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Stanley Park Railway to increase summer hours, despite maintenance concerns

Edina Beeby and her family ride the Stanley Park Railway. (Credit: Edine Beeby) Edina Beeby and her family ride the Stanley Park Railway. (Credit: Edine Beeby)

The Stanley Park Railway will be operating with extended hours beginning in July, the Vancouver Board of Parks and Recreation announced Monday

The train, which has been running on weekends since April, will operate from Wednesday to Sunday from July 3 through Sept. 2, then return for the annual Halloween Ghost Train event in October.

The heritage locomotive has required a slew of repairs in recent years, prompting cancellations of the Holiday Bright Nights event and others. Most recently, the attraction sustained track damage over Easter.

“There is actually a higher level of inspection and maintenance that is being made to the train right now. It’s an old piece of infrastructure so there is always unforeseen things," explained Laura Christensen, park board commissioner.

Christensen added that by the end of the year, three locomotives will be pulling 10 carriages, which is close to the capacity the train was at prior to closing due to the COVID-19 pandemic.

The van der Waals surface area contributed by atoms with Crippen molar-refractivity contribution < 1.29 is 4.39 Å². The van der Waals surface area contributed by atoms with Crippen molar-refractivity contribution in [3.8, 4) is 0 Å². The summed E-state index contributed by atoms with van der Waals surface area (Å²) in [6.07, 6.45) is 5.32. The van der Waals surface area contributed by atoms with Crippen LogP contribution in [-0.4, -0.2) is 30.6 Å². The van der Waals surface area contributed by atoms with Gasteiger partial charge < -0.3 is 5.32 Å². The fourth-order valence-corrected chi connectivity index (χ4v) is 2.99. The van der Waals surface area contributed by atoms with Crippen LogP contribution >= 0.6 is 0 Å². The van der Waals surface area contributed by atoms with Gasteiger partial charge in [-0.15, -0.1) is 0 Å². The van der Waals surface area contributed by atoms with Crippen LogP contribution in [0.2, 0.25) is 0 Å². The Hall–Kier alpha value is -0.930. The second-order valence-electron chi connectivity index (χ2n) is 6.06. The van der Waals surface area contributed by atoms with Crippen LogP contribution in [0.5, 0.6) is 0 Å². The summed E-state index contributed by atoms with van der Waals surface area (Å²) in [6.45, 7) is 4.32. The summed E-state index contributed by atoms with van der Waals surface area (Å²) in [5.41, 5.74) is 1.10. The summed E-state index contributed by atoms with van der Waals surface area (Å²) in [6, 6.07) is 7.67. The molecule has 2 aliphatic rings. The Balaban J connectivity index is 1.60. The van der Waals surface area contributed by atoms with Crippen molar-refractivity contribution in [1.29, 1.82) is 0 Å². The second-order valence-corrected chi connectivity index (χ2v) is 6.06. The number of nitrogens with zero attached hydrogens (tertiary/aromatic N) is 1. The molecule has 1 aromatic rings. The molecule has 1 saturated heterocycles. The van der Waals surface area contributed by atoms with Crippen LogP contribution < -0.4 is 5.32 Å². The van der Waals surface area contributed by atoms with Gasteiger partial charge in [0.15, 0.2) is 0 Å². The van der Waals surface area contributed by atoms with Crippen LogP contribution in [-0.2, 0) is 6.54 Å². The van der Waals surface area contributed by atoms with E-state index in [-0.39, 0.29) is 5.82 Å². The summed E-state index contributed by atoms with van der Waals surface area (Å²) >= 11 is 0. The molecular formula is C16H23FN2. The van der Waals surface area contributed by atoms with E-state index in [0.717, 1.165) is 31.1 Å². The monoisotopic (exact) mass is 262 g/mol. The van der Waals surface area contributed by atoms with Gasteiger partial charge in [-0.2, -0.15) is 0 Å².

"There was only one locomotive and a couple carriages available last year, but there will be more available for the Ghost Train and Bright Nights this year," she said.

Edina Beeby is one of the eager parents who is cautiously optimistic about the train’s return.

She was unable to secure tickets to last year's Bright Nights event after they quickly sold out online, but has been riding the train with her family for more than 40 years.

“The more that they can maintain the life of that tradition would be amazing," she said.

Beeby added that she's “hopeful” the train will be able to stay on the track throughout the year.

The City of Vancouver took over maintenance of the train in 2009, but has struggled with oil leaks, rusty tracks and frozen brakes among a laundry list of other issues over the years.

Zafar Adeel, director of the SFU School of Sustainable Energy Engineering, said it's only a matter of time before the train breaks down and is unable to be fixed due to its aging engine.

“By and large the locomotives date from the 1960s, which means their maintenance is both problematic and costly to the city," he said.

Adeel and his students are urging the city to switch over to a more reliable electric system. He is hopeful they will do so by the end of the year.

"There is interest in maintaining the traditional experience but by taking out the outdated engines you are actually improving that experience, both from environmental and human health perspective.”

Technical Safety BC confirmed to CTV News that the train has met requirements for safe operation and the organization will continue working with the city to ensure that remains the case. Top Stories

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